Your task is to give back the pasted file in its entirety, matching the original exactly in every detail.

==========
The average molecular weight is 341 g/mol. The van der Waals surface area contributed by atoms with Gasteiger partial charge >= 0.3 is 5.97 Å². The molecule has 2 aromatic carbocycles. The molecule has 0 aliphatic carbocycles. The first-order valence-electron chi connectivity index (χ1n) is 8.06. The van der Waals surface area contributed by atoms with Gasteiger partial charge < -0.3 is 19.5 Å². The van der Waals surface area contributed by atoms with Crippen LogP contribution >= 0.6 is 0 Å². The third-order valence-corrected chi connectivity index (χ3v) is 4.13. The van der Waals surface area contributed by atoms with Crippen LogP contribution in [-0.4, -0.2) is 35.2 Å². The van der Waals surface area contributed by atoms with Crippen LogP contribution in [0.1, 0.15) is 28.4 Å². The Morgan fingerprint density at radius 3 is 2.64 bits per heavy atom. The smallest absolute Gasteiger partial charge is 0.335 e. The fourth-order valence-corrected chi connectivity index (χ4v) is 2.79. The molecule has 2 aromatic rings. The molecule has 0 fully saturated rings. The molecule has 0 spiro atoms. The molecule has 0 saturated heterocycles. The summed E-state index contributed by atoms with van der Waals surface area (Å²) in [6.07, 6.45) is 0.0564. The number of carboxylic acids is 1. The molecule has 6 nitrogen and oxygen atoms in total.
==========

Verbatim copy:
The average molecular weight is 341 g/mol. The van der Waals surface area contributed by atoms with Gasteiger partial charge >= 0.3 is 5.97 Å². The molecule has 2 aromatic carbocycles. The molecule has 0 aliphatic carbocycles. The first-order valence-electron chi connectivity index (χ1n) is 8.06. The van der Waals surface area contributed by atoms with Gasteiger partial charge < -0.3 is 19.5 Å². The van der Waals surface area contributed by atoms with Crippen LogP contribution >= 0.6 is 0 Å². The third-order valence-corrected chi connectivity index (χ3v) is 4.13. The van der Waals surface area contributed by atoms with Crippen LogP contribution in [-0.4, -0.2) is 35.2 Å². The van der Waals surface area contributed by atoms with Crippen LogP contribution in [0.1, 0.15) is 28.4 Å². The Morgan fingerprint density at radius 3 is 2.64 bits per heavy atom. The smallest absolute Gasteiger partial charge is 0.335 e. The fourth-order valence-corrected chi connectivity index (χ4v) is 2.79. The molecule has 2 aromatic rings. The molecule has 0 fully saturated rings. The molecule has 0 spiro atoms. The molecule has 0 saturated heterocycles. The summed E-state index contributed by atoms with van der Waals surface area (Å²) in [6.07, 6.45) is 0.0564. The number of carboxylic acids is 1. The molecule has 6 nitrogen and oxygen atoms in total.